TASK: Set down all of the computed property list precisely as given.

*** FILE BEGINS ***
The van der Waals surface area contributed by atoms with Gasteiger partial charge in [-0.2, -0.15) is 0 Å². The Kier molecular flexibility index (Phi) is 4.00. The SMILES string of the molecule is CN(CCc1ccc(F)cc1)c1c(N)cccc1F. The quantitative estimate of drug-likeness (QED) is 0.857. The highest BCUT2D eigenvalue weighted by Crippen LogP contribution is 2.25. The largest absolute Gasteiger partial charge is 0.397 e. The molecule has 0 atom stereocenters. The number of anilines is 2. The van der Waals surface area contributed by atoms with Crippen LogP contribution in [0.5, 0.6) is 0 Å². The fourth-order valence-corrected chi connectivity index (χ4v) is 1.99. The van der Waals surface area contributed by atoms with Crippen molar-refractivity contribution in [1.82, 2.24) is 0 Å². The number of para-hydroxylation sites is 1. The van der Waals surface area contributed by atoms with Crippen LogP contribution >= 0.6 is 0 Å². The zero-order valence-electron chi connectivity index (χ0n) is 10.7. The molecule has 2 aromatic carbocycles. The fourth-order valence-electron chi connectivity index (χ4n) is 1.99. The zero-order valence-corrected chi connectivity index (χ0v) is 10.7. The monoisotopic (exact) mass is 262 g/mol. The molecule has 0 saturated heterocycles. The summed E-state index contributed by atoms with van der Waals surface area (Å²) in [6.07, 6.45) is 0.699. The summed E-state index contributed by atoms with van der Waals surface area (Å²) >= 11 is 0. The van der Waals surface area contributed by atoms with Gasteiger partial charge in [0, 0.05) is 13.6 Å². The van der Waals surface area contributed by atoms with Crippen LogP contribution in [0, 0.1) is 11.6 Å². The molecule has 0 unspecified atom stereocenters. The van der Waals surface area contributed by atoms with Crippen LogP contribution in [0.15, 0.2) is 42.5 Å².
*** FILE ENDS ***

The van der Waals surface area contributed by atoms with Gasteiger partial charge in [-0.2, -0.15) is 0 Å². The Kier molecular flexibility index (Phi) is 4.00. The SMILES string of the molecule is CN(CCc1ccc(F)cc1)c1c(N)cccc1F. The quantitative estimate of drug-likeness (QED) is 0.857. The highest BCUT2D eigenvalue weighted by Crippen LogP contribution is 2.25. The largest absolute Gasteiger partial charge is 0.397 e. The molecule has 0 atom stereocenters. The number of anilines is 2. The van der Waals surface area contributed by atoms with Crippen LogP contribution in [0.5, 0.6) is 0 Å². The fourth-order valence-corrected chi connectivity index (χ4v) is 1.99. The van der Waals surface area contributed by atoms with Crippen molar-refractivity contribution in [1.82, 2.24) is 0 Å². The number of para-hydroxylation sites is 1. The van der Waals surface area contributed by atoms with Crippen LogP contribution >= 0.6 is 0 Å². The zero-order valence-electron chi connectivity index (χ0n) is 10.7. The molecule has 2 aromatic carbocycles. The fourth-order valence-electron chi connectivity index (χ4n) is 1.99. The zero-order valence-corrected chi connectivity index (χ0v) is 10.7. The monoisotopic (exact) mass is 262 g/mol. The molecule has 0 saturated heterocycles. The summed E-state index contributed by atoms with van der Waals surface area (Å²) in [6.07, 6.45) is 0.699. The summed E-state index contributed by atoms with van der Waals surface area (Å²) >= 11 is 0. The van der Waals surface area contributed by atoms with Gasteiger partial charge in [0, 0.05) is 13.6 Å². The van der Waals surface area contributed by atoms with Crippen LogP contribution in [0, 0.1) is 11.6 Å². The molecule has 0 unspecified atom stereocenters. The van der Waals surface area contributed by atoms with Crippen LogP contribution in [0.15, 0.2) is 42.5 Å².